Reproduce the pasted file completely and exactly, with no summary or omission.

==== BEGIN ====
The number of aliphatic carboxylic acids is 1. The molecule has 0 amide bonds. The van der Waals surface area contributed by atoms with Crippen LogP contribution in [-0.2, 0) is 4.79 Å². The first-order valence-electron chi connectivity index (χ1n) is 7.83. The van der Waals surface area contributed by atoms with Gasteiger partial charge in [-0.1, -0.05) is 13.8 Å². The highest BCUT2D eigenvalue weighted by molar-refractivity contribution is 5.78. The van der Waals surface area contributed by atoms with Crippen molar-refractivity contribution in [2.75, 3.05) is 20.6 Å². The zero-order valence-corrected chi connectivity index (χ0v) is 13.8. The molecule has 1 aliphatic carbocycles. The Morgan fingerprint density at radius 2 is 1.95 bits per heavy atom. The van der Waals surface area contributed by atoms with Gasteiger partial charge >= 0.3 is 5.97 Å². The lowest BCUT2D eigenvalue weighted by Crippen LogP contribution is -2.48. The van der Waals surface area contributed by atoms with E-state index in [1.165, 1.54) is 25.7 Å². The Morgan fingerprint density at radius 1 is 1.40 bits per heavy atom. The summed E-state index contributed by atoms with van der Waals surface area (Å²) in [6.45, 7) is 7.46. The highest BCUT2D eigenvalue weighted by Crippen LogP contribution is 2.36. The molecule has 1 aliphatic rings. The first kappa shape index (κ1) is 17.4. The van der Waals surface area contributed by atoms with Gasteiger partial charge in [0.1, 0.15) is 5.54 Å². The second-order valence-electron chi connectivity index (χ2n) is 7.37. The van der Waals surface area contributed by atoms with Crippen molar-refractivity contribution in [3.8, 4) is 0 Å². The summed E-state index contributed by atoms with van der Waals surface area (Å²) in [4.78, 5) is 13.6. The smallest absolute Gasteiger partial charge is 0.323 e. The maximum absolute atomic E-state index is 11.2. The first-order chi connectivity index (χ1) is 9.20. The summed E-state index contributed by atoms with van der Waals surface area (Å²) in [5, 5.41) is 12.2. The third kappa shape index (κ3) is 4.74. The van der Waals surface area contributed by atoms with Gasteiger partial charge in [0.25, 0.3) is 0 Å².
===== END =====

The number of aliphatic carboxylic acids is 1. The molecule has 0 amide bonds. The van der Waals surface area contributed by atoms with Crippen LogP contribution in [-0.2, 0) is 4.79 Å². The first-order valence-electron chi connectivity index (χ1n) is 7.83. The van der Waals surface area contributed by atoms with Gasteiger partial charge in [-0.1, -0.05) is 13.8 Å². The highest BCUT2D eigenvalue weighted by molar-refractivity contribution is 5.78. The van der Waals surface area contributed by atoms with Crippen molar-refractivity contribution in [2.75, 3.05) is 20.6 Å². The zero-order valence-corrected chi connectivity index (χ0v) is 13.8. The molecule has 1 aliphatic carbocycles. The Morgan fingerprint density at radius 2 is 1.95 bits per heavy atom. The van der Waals surface area contributed by atoms with Gasteiger partial charge >= 0.3 is 5.97 Å². The lowest BCUT2D eigenvalue weighted by Crippen LogP contribution is -2.48. The van der Waals surface area contributed by atoms with E-state index in [1.165, 1.54) is 25.7 Å². The Morgan fingerprint density at radius 1 is 1.40 bits per heavy atom. The summed E-state index contributed by atoms with van der Waals surface area (Å²) in [6.45, 7) is 7.46. The highest BCUT2D eigenvalue weighted by Crippen LogP contribution is 2.36. The molecule has 1 aliphatic rings. The first kappa shape index (κ1) is 17.4. The van der Waals surface area contributed by atoms with Gasteiger partial charge in [0.1, 0.15) is 5.54 Å². The second-order valence-electron chi connectivity index (χ2n) is 7.37. The van der Waals surface area contributed by atoms with Crippen molar-refractivity contribution in [3.8, 4) is 0 Å². The summed E-state index contributed by atoms with van der Waals surface area (Å²) in [4.78, 5) is 13.6. The smallest absolute Gasteiger partial charge is 0.323 e. The maximum absolute atomic E-state index is 11.2. The first-order chi connectivity index (χ1) is 9.20. The summed E-state index contributed by atoms with van der Waals surface area (Å²) in [5, 5.41) is 12.2. The third kappa shape index (κ3) is 4.74. The van der Waals surface area contributed by atoms with Gasteiger partial charge in [0.25, 0.3) is 0 Å².